7. The Andy Brown Quartet
Imagine John Pizzarelli without the showbiz razzle-dazzle.  That’s the impeccably tasteful Chicago guitarist Andy Brown.

8. The Chris Madsen Quartet
The Chicago saxophonist sounds exactly like a buttoned-down member of a prestigious university’s jazz faculty.

9. Carolyn Fitzhugh
Brunch music.

10. The ChiArts Honors Jazz Combo

Sunday September 1

1. The Eddie Palmieri Sextet
Frail and understandably blue, Eddie Palmieri was grieving the death of his wife when I caught him at the Blue Note in 2017.  Palmieri was clearly in the mood to party in Chicago.  He moaned with the primal passion of a young lover and grunted with the don’t-give-a-damn indifference of an authoritative star.

2. Ben LaMar Gay
A skeptical announcer dismissively introduced the experimental Chicago artist Ben LaMar Gay as a performer of “real, real artistic music.”  As if in response to the hater, Gay suggested that he and his band intended to “make a sound and be curious together.”  Gay is one of the transgressive Chicago musicians who is breathing new life into jazz.  He recalled that his brothers bullied him at the Chicago Jazz Festival when he was seven.   “The songs that you’re hearing are the songs my brothers sung to me about getting the last piece of chicken,” Gay said.  “If they sound kind of weird, they should be.”  His best songs combined Chicago footwork with Mardi Gras Indian chants.

3. The Russ Johnson Quartet
Knowing only that Russ Johnson is the Director of Jazz Studies at the University of Wisconsin-Parkside, I had low expectations for the trumpeter.  I was astonished.  Abetted by the stellar saxophonist Greg Ward, bassist Clark Summers and drummer Dana Hall, Johnson’s imaginative subversion of swing resulted in one of the most dexterously adventurous sets of the festival.

4. Rempis/Flaten/Ra + Baker Quartet
I didn't fall in love with the Chicago Jazz Festival until a deliberately provocative free jazz quartet made a dissonant racket on the main stage.  Thousands of people were forced to either flee the churlish assault of saxophonist Dave Rempis, keyboardist and electronic manipulator Jim Baker, substitute bassist Ingebrigt Håker Flaten and drummer Avreeayl Ra and risk losing their seats or withstand the attack and hold their ground.  I cheered when Ra’s violent pummeling buckled a cymbal stand and Håker Flaten brutalized his instrument as if it owed him money.

5. Latino-America Unida
The estimable jazz critics Howard Reich and Howard Mandel hailed the supergroup’s first public performance in their respective reviews for The Chicago Tribune and Downbeat, but the quintet's highly-anticipated debut struck me as a massive disappointment.  The aggregation of saxophonists Melissa Aldana and Miguel Zenón, pianist David Virelles, bassist Ricky Rodriguez and drummer Antonio Sánchez was definitely less than the sum of its parts.  I would have preferred to hear any one of the stars lead his or her own band.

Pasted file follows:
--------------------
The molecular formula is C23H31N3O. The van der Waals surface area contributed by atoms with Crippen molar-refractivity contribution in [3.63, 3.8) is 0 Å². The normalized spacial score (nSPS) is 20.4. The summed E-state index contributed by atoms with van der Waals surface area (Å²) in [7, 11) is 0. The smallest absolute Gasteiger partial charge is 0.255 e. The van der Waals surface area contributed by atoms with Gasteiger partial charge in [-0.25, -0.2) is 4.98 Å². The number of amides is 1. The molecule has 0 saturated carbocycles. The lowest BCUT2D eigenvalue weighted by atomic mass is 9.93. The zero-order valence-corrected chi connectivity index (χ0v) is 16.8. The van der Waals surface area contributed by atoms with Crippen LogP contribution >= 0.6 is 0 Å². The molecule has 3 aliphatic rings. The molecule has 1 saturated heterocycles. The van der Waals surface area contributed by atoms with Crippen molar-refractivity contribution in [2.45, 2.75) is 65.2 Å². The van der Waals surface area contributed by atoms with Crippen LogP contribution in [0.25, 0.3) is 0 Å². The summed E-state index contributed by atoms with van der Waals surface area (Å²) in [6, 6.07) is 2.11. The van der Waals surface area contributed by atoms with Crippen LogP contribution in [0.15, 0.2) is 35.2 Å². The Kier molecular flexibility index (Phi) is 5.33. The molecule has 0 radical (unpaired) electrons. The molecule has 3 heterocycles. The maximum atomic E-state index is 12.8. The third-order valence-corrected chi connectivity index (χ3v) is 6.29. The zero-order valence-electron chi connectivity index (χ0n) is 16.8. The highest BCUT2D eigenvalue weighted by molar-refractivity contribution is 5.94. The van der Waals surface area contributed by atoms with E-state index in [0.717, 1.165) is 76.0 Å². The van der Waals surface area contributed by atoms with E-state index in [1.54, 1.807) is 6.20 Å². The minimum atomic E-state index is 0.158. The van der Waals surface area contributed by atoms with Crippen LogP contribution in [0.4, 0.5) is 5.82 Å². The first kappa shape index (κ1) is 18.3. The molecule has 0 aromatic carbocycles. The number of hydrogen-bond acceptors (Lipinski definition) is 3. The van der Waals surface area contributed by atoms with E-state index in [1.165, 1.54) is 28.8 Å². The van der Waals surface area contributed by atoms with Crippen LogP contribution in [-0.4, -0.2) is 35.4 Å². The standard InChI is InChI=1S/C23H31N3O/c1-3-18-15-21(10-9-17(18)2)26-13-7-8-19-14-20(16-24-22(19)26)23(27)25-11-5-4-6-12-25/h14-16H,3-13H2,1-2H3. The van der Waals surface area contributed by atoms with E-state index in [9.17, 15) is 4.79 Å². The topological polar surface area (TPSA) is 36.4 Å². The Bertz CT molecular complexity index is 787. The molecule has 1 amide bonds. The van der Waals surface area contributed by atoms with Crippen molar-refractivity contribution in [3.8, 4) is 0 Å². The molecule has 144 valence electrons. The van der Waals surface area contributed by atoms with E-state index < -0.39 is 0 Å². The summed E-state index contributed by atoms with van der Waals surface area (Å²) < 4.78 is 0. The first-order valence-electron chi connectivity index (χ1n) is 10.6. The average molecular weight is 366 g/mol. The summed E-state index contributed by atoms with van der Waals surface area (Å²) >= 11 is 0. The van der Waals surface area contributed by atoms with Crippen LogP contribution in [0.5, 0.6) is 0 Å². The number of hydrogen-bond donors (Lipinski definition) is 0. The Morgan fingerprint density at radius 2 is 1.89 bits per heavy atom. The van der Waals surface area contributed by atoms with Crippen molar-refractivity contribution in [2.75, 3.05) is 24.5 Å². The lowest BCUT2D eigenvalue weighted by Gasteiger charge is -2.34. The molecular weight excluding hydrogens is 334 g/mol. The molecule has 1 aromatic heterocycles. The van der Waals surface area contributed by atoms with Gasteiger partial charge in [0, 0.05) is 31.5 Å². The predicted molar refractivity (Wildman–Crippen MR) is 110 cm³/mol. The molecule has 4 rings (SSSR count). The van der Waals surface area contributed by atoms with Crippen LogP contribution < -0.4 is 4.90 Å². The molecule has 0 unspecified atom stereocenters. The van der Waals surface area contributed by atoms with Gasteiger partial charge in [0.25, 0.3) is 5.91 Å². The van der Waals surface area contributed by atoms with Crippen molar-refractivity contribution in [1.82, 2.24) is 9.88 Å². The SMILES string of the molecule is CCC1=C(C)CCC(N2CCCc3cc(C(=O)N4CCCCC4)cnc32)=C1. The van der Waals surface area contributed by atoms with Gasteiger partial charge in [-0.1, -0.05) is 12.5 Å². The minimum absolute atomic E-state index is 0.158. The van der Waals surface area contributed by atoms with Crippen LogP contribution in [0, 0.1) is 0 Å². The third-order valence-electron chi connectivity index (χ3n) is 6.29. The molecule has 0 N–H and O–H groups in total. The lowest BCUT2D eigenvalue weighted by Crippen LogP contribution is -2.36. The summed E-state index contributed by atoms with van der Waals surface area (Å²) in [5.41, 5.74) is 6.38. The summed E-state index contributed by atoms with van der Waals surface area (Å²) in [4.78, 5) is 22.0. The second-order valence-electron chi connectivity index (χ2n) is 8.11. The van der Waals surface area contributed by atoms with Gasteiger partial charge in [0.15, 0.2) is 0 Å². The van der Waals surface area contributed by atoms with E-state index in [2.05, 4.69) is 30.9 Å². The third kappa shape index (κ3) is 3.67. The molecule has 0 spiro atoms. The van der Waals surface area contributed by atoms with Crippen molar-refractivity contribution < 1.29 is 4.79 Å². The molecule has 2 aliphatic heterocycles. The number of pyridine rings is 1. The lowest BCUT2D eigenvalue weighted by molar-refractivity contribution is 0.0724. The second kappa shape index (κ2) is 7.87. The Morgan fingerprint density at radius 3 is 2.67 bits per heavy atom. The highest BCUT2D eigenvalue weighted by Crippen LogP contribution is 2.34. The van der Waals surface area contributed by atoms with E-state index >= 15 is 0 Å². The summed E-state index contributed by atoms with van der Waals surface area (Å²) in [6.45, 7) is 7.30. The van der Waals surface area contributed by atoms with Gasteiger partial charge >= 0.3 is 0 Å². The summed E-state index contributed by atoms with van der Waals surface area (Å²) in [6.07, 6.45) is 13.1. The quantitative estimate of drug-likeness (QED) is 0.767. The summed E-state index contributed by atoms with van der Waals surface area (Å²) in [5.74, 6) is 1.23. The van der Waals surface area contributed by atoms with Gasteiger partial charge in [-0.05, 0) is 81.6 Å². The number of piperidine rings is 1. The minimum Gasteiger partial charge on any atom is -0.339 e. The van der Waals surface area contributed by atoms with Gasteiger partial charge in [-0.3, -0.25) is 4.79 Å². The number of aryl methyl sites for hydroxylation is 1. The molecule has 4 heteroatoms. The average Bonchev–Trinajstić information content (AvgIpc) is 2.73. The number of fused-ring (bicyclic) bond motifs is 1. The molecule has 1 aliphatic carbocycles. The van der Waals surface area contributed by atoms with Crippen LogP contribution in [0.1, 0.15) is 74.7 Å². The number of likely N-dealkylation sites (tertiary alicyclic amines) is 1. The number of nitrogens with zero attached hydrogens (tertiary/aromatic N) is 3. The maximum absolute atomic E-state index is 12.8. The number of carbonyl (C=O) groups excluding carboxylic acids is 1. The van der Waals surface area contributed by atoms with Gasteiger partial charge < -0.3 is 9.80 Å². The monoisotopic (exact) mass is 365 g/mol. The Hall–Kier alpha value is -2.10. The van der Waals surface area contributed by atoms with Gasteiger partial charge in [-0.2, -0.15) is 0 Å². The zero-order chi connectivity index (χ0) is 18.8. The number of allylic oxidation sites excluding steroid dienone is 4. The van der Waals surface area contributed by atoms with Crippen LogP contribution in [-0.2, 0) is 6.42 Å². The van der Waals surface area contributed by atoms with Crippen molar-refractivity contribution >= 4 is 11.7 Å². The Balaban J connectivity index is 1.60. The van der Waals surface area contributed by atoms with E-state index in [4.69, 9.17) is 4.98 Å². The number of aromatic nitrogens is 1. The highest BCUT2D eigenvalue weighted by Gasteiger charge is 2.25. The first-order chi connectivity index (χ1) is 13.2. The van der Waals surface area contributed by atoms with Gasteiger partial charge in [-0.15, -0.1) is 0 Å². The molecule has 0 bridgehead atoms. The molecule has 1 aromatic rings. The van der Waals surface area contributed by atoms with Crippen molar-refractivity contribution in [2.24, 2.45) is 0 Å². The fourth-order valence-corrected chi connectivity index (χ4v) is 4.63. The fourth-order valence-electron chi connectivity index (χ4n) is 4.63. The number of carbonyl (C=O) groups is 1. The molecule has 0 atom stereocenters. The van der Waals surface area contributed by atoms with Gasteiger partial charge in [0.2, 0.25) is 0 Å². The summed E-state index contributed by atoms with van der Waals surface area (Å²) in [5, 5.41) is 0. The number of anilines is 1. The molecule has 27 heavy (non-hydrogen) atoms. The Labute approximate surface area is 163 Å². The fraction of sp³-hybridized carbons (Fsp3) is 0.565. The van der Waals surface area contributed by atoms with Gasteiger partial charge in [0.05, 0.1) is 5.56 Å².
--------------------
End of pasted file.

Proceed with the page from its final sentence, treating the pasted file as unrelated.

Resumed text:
6. Camila Meza and the Nectar Orchestra
Camila Meza knocked me out each of the three times I’ve heard her perform with the road warriors in the Ryan Keberle-led band Catharsis.  Yet I don’t care for the fussy chamber-jazz on her new album Ámbar.  Acknowledging the presence of a string quartet, Meza said “with this album I made my dream come true.”  I was nonplussed until her ensemble interpreted the David Bowie, Lyle Mays and Pat Metheny composition “This Is Not America.”  The sweeping Jimi Hendrix-inspired cover salvaged Meza’s set.

7. Sharel Cassity Quartet
Sharel Cassity could only come from Chicago.  The exciting young saxophonist is my happiest discovery.

8. The Joan Collaso Sextet
I didn’t attend church on Sunday morning, but a gospel-infused reading of “Love’s in Need of Love Today” reduced me to faith-based tears of gratitude.  The stirring vocals of Joan Collaso and her superlative backing vocalists on the tragically topical Stevie Wonder song compelled me to shout “amen.”  Collaso doesn’t shy away from the secular.  She joked about her devotion to one of her primary influences: “I really did try to marry Al Jarreau.”

9. The Dakarai Barclay Sextet
It’s terribly unfair to burden young musicians with next-big-thing tags, but this young trumpeter and his bandmates were extremely impressive.  Bonus: the ensemble covered Carmell Jones’ “Beepdurple.”

10. Juli Wood's Big Bari Band
A hard-swinging de facto Gerry Mulligan tribute.

11. Paulinho Garcia
In a frustrating anomaly, the demure set by the Brazilian guitarist was spoiled by loud chatter throughout the tent housing the Jazz & Heritage Pavilion stage.

12. Zach Rosenstiehl Nacht Group
The tentative young men played as if they were auditioning for their first professional gig.

Part one of this three-part analysis of the Chicago Jazz Festival is here.

(Original image of the Art Ensemble of Chicago by Plastic Sax.)